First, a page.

...So feels Peter Pauwels, a conservation officer who spoke recently to a group of local residents at Shirley Hall.
By Jim Sinclair
Sooke News Mirror, British Columbia
Sep 20 2006
Area residents with fruit trees on their property need to be aware that the edible bounty is a bear magnet. Apples, plums, cherries and pears add up to a bear's banquet and should be dealt with appropriately. These points and more were made by provincial conservation officer (C.O.) Peter Pauwels to the Shirley Community Association on September 13.
Pauwels was invited to address the group on the topic of bears and cougars - their numbers, habits- and what to do in the event the animals are encountered.
The two-hour presentation was well delivered and well received as Pauwels shared his extensive experience with the group of between 10 and 20 local residents.
September, according to Pauwels, is one of the months when black bears are most conspicuous, especially if food sources are scarce in their remote habitat. The animals are looking to fatten up for winter hibernation starting in November, and will access food wherever they can. Fish and berries are staples in the bears' diet, while garbage and other fruits are favourite side orders. It is up to area residents to keep that in mind as regards to their property.
Pauwels said a bear's sense of smell is as good as that of a bloodhound and the aroma of garbage or fallen fruit is irresistible to them.
He urged people who have fruit trees to handle what they can of the harvest and welcome others to collect the surplus. There are various folks who would appreciate it, and once the food is out of the way, it's less likely bears will be attracted to the area. Naturally, garbage should be properly disposed of and it is recommended compost piles be sprinkled with lime to curb odours.
Pauwels told the Sooke News Mirror that destroying bears and other animals is the worst part of his job, he likened the process to an execution.
While in many cases bear sightings are cause for concern, they are not always cause for alarm and Pauwels told the group not to phone conservation officers about a simple sighting. He said bears are looking for food, not trouble, and leaving them alone is usually the best bet. If a bear is acting erratically, is injured, or in a relatively densely populated area, then a C.O. should be contacted.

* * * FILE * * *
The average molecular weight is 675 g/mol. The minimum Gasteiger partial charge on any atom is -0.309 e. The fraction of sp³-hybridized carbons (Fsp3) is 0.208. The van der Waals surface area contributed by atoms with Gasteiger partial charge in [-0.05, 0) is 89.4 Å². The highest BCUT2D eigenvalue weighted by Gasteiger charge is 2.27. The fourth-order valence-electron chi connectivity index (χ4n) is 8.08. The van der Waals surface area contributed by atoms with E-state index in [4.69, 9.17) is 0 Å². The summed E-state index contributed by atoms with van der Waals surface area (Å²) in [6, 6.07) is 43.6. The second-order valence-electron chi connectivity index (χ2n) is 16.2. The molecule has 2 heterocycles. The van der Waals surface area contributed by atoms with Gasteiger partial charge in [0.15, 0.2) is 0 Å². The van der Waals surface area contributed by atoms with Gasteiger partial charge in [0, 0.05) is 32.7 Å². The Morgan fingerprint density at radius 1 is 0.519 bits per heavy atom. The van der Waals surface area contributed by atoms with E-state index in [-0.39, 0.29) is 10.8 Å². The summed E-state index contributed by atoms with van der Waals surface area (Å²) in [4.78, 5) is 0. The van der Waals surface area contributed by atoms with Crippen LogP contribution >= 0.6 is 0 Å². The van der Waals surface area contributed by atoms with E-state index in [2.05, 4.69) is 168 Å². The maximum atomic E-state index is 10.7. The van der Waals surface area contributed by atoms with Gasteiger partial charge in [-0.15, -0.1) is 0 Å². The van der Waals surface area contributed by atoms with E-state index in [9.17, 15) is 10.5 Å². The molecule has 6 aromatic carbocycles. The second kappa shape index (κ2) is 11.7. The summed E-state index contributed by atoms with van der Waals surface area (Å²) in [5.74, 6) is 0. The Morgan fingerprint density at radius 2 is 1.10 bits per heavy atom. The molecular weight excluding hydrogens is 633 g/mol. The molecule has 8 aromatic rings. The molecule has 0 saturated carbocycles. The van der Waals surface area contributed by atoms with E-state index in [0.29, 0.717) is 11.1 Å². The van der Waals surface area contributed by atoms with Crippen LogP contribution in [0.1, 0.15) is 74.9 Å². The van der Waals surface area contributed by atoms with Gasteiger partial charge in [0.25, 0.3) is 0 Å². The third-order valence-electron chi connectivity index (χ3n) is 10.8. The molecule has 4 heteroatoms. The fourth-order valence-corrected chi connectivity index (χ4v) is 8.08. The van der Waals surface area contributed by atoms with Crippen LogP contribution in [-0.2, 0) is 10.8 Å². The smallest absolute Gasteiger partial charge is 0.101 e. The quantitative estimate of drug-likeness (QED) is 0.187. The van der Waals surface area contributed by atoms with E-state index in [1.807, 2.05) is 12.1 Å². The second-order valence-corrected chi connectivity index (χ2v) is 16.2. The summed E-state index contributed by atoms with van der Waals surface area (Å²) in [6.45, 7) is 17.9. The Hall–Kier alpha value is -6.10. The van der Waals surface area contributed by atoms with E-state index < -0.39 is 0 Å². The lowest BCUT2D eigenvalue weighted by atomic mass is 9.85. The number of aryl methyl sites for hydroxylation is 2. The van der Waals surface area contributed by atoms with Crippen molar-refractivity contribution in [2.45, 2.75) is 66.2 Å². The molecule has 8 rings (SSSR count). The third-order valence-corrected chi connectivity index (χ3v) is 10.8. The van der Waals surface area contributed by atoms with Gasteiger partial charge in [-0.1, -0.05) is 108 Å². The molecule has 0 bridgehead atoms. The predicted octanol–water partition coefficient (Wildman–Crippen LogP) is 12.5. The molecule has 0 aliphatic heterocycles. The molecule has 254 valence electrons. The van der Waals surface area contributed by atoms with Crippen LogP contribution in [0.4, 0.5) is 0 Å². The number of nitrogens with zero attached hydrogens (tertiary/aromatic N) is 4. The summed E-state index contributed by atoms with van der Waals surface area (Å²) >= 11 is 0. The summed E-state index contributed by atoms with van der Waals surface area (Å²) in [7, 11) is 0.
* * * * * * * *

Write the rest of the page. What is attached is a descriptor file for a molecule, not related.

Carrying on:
Pauwels said bears are not likely to approach a noisy area, and loud, large dogs are an effective repellant. Bear attacks on humans are unlikely, though there are two possible types - non-predatory (when the bear is startled or defending its territory) or predatory (when the bear sees the human as a potential meal). The predatory bear attack is extremely rare. If you ever hear a bear making a woofing or whining sound it is a sign the animal is distressed - try to remain calm and slowly leave the bear's space. It's not a bad idea to speak in a low, even voice while putting distance between you and the bear.
Pauwels indicated that 2002 to 2004 were busy years for conservation officers, and this year and last were below average in terms of bear-related activity.
The guest speaker then moved on to the topic of cougars - animals he considers much more dangerous than bears. Those at particular risk of harm by the large cats are children, small pets, and livestock- especially goats.
Pauwels said cougar sightings are reported more in the spring and summer, but it's not an indication there are more of them, rather there are more people outdoors. Cougar attacks are almost always predatory in nature, and are more likely when deer (the cats' primary prey) are scarce. Cougar numbers are, incidentally, directly related to deer numbers.
The odds of a cougar encounter can be reduced by using extra caution at dawn and dusk, but the cats are known to roam and hunt at any time of the day or night - in all seasons.
Pauwels said a large male cougar on the Island can weigh as much as 130 pounds, though most of those he's had to deal with have been young cats in the 80 to 90-pound range.
As pointed our in the BC Environment Safety Guide to Cougars - Never approach a cougar. Although they will normally avoid a confrontation, all cougars are unpredictable, and cougars feeding on a kill may be dangerous. When hiking or working, as is the case with bears, make noise to avoid startling a cougar. If an encounter occurs, make yourself as big as possible. Do not run or turn your back on the animal.
"If a cougar attacks - fight back," it is stated in the BC Environment literature. "Many people have survived cougar attacks by fighting back with anything including rocks, sticks, bare fists and fishing poles."
Pauwels informed the group that an average of one to two cougar attacks happen on the Island each year.
He stated that random cougar sightings are not cause to alert authorities, but unusual cougar activity is a situation in which a C.O. or police should be contacted.